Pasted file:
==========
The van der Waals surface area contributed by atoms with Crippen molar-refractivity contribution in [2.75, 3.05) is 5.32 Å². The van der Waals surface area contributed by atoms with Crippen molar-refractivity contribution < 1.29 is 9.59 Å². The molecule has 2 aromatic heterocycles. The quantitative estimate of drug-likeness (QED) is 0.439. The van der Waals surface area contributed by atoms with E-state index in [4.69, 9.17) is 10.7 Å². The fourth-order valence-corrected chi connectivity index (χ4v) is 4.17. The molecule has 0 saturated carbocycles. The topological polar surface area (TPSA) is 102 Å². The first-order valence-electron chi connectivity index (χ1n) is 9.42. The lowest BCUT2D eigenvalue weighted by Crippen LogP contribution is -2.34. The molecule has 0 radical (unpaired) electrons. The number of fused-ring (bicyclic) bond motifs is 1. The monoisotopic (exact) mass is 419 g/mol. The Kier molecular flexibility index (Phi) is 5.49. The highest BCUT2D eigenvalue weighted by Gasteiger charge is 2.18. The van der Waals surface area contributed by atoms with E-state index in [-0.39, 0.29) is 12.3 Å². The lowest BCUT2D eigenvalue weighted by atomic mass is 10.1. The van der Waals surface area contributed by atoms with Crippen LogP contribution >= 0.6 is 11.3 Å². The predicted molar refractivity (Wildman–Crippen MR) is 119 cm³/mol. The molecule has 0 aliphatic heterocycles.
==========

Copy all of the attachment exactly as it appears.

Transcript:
The van der Waals surface area contributed by atoms with Crippen molar-refractivity contribution in [2.75, 3.05) is 5.32 Å². The van der Waals surface area contributed by atoms with Crippen molar-refractivity contribution < 1.29 is 9.59 Å². The molecule has 2 aromatic heterocycles. The quantitative estimate of drug-likeness (QED) is 0.439. The van der Waals surface area contributed by atoms with E-state index in [4.69, 9.17) is 10.7 Å². The fourth-order valence-corrected chi connectivity index (χ4v) is 4.17. The molecule has 0 saturated carbocycles. The topological polar surface area (TPSA) is 102 Å². The first-order valence-electron chi connectivity index (χ1n) is 9.42. The lowest BCUT2D eigenvalue weighted by Crippen LogP contribution is -2.34. The molecule has 0 radical (unpaired) electrons. The number of fused-ring (bicyclic) bond motifs is 1. The monoisotopic (exact) mass is 419 g/mol. The Kier molecular flexibility index (Phi) is 5.49. The highest BCUT2D eigenvalue weighted by Gasteiger charge is 2.18. The van der Waals surface area contributed by atoms with E-state index in [-0.39, 0.29) is 12.3 Å². The lowest BCUT2D eigenvalue weighted by atomic mass is 10.1. The van der Waals surface area contributed by atoms with Crippen LogP contribution >= 0.6 is 11.3 Å². The predicted molar refractivity (Wildman–Crippen MR) is 119 cm³/mol. The molecule has 0 aliphatic heterocycles.